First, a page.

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The BIS, United Nations and International Legal System
The privately owned Bank for International Settlements (BIS) is the world's oldest international financial organisation and was established in 1930 by three commercial banks, J.P. Morgan & Co of New York, the First National Bank of New York, the First National Bank of Chicago, and the privately owned Central Banks of Belgium, France, Germany, Great Britain, Italy, and Japan (p.445). Section 3 here informs us that "In common with many of its founding central banks in 1930, the BIS was given the legal structure of a limited company with an issued share capital." The BIS is the hub of the global financial system and owns the central banks of countries that together make up about 95% of world GDP.

Located in Basel, Switzerland, the BIS has legal immunities from any kind of financial regulation and/or judicial action in a court of law. The BIS legal immunities can also be made applicable to any banks, bankers, corporations or individuals of any country that are acting on behalf of the BIS. All legal disputes involving the BIS are dealt with through the Permanent Court of Arbitration (PCA) that has no sitting Judges, the parties themselves select the arbitrators, and sessions are held in private and are confidential.

Article 1 of the Protocol regarding the immunities of the Bank for International Settlements informs us that, on the instructions of the Bank for International Settlements the property and assets held by any third party institution or person acting on behalf of the Bank for International Settlements shall be considered as entrusted to the Bank for International Settlements and shall enjoy the same immunities as the property and assets held by the Bank for International Settlements. (Also see Article 10). The host country agreement for the representative office of the BIS in Hong Kong (Article 3) and Mexico (Article 6) state that, "The Bank shall not be subject to any form of financial or banking supervision or obliged to implement any form of accounting standard".

Article 21(g) tells us that the BIS may buy and sell negotiable securities other than shares. Negotiable securities include certificates of interest in gas, oil, or other mineral rights. Corporations such as the Rothschild and/or Rockefeller controlled Royal Dutch Shell, British Petroleum, Rio Tinto Group, Glencore, BHP Billiton, and Exxon Mobil can be given the immunities of the BIS which has the role of intermediary for loan repayments to the World Bank Group (WBG) and International Monetary Fund (IMF). When a country receives a loan from the WBG or IMF, the terms for repaying the loan often include allowing corporations in the extractive industries to undertake oil & gas drilling and mineral mining. To give an example, the Ecuadorian government is obliged, under the terms of loan agreements with the WBG & IMF, to divide the Ecuadorian Amazon into rectangles, or blocks, for concession to oil companies.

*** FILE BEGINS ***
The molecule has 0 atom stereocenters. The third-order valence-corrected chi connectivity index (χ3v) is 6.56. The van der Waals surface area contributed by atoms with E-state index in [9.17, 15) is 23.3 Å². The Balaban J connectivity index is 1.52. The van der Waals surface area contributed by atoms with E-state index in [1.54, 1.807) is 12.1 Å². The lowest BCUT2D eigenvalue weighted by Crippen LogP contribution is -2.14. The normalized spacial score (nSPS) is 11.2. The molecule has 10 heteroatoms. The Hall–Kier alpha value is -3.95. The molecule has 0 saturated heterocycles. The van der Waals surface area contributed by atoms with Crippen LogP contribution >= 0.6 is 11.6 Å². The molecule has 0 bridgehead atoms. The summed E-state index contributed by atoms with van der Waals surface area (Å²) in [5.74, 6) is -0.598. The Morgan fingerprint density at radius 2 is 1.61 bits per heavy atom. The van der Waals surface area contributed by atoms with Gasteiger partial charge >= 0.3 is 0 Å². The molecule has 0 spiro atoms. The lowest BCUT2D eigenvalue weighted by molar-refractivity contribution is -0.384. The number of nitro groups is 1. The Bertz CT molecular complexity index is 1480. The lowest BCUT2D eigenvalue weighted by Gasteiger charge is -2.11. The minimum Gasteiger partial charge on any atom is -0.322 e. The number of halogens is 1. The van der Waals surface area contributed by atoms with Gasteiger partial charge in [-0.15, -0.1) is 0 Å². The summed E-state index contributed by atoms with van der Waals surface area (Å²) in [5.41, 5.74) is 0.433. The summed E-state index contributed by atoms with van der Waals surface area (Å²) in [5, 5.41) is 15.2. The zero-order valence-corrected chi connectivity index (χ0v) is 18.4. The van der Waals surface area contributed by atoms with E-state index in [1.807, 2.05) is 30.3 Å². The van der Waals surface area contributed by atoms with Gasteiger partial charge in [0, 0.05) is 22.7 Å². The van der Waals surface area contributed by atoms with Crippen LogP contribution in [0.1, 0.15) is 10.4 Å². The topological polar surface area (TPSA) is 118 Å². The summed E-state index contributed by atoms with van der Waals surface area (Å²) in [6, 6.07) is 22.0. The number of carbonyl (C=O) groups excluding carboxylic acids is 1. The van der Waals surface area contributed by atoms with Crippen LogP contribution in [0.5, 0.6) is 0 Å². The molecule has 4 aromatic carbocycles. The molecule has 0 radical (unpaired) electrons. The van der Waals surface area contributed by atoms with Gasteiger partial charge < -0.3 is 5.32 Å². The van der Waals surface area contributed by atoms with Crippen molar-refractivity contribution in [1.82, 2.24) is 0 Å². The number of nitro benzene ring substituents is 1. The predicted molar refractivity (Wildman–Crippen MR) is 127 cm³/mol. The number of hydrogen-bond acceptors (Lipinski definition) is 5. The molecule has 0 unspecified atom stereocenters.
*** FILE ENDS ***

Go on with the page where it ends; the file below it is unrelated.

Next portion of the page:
By using the Mauritian International Arbitration Act 2008, global corporations, such as the BIS, can have disputes settled by the Secretary-General of the PCA whose decisions are final and are not subject to appeal or review. The PCA enables disputes to be settled outside of the international legal system where corporations (and states) can fall foul of national and international laws. The United Nations insist that the PCA is not a United Nations agency, but the PCA does work very closely (pp.9 & 28) with the United Nations Commission on International Trade Law (UNCITRAL) and other United Nations agencies. Miguel de Serpa Soares of Portugal is the current United Nations Under-Secretary General for Legal Affairs, a member of the United Nations Senior Management Group, and a member of the Permanent Court of Arbitration (p.32).

At the Peace Palace in The Hague, the PCA is located in the same building as the United Nations International Court of Justice (ICJ). The ICJ lacks automatic international compulsory jurisdiction, but, throughout its history, has misleadingly defined its role as "the judicial organ of the legal order of the international community as a whole."

The United Nations and the ICJ (World Court) were established by the same charter in 1945, under the direction of Baron Robert Rothschild and Paul Henri Spaak. The latter was a founding member (p.8) of the Bank for International Settlements, the 1st President of the United Nations, the 1st Chairman of the Council of Europe, and Secretary-General of NATO. Emma Rothschild is a founding member of the United Nations Foundation and remains a board member.

To end this blog-post on some notes about tax havens. Many accounting firms, law firms, investment banks, and commercial banks operate as a Professional Services Network whereby each outlet is not a branch of the firm, but is a separate legal and independent entity. Even if government's genuinely wanted to ban tax havens, it seems that at present they couldn't because of the legal immunities that have been given to the Rothschild's and their organisations the BIS, World Bank, IMF, OECD, and United Nations.

Posted by Ken Craggs